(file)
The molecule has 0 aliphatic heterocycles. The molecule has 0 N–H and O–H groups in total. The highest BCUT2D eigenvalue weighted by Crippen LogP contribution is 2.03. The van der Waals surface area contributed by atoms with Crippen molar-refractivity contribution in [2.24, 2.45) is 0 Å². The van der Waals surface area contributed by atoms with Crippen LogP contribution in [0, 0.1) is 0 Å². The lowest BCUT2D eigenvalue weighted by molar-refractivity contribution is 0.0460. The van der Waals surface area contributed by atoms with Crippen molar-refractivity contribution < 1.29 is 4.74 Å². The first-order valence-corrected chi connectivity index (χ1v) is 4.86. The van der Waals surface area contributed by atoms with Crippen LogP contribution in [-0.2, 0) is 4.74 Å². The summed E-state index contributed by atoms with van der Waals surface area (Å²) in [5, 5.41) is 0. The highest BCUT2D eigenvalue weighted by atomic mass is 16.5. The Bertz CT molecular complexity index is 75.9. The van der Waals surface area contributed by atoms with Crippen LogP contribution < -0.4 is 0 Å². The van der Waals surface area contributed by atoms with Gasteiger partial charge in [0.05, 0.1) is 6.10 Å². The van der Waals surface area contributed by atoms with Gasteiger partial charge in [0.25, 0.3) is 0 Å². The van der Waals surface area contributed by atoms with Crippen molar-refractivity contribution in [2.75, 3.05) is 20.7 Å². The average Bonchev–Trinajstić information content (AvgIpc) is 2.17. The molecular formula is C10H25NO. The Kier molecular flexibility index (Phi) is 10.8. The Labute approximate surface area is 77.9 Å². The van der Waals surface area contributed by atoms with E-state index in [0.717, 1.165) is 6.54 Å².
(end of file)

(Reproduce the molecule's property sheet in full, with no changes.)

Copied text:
The molecule has 0 aliphatic heterocycles. The molecule has 0 N–H and O–H groups in total. The highest BCUT2D eigenvalue weighted by Crippen LogP contribution is 2.03. The van der Waals surface area contributed by atoms with Crippen molar-refractivity contribution in [2.24, 2.45) is 0 Å². The van der Waals surface area contributed by atoms with Crippen LogP contribution in [0, 0.1) is 0 Å². The lowest BCUT2D eigenvalue weighted by molar-refractivity contribution is 0.0460. The van der Waals surface area contributed by atoms with Crippen molar-refractivity contribution < 1.29 is 4.74 Å². The first-order valence-corrected chi connectivity index (χ1v) is 4.86. The van der Waals surface area contributed by atoms with Crippen LogP contribution in [-0.2, 0) is 4.74 Å². The summed E-state index contributed by atoms with van der Waals surface area (Å²) in [5, 5.41) is 0. The highest BCUT2D eigenvalue weighted by atomic mass is 16.5. The Bertz CT molecular complexity index is 75.9. The van der Waals surface area contributed by atoms with Crippen LogP contribution < -0.4 is 0 Å². The van der Waals surface area contributed by atoms with Gasteiger partial charge in [0.05, 0.1) is 6.10 Å². The van der Waals surface area contributed by atoms with Gasteiger partial charge in [0.25, 0.3) is 0 Å². The van der Waals surface area contributed by atoms with Crippen molar-refractivity contribution in [2.75, 3.05) is 20.7 Å². The average Bonchev–Trinajstić information content (AvgIpc) is 2.17. The molecular formula is C10H25NO. The Kier molecular flexibility index (Phi) is 10.8. The Labute approximate surface area is 77.9 Å². The van der Waals surface area contributed by atoms with E-state index in [0.717, 1.165) is 6.54 Å².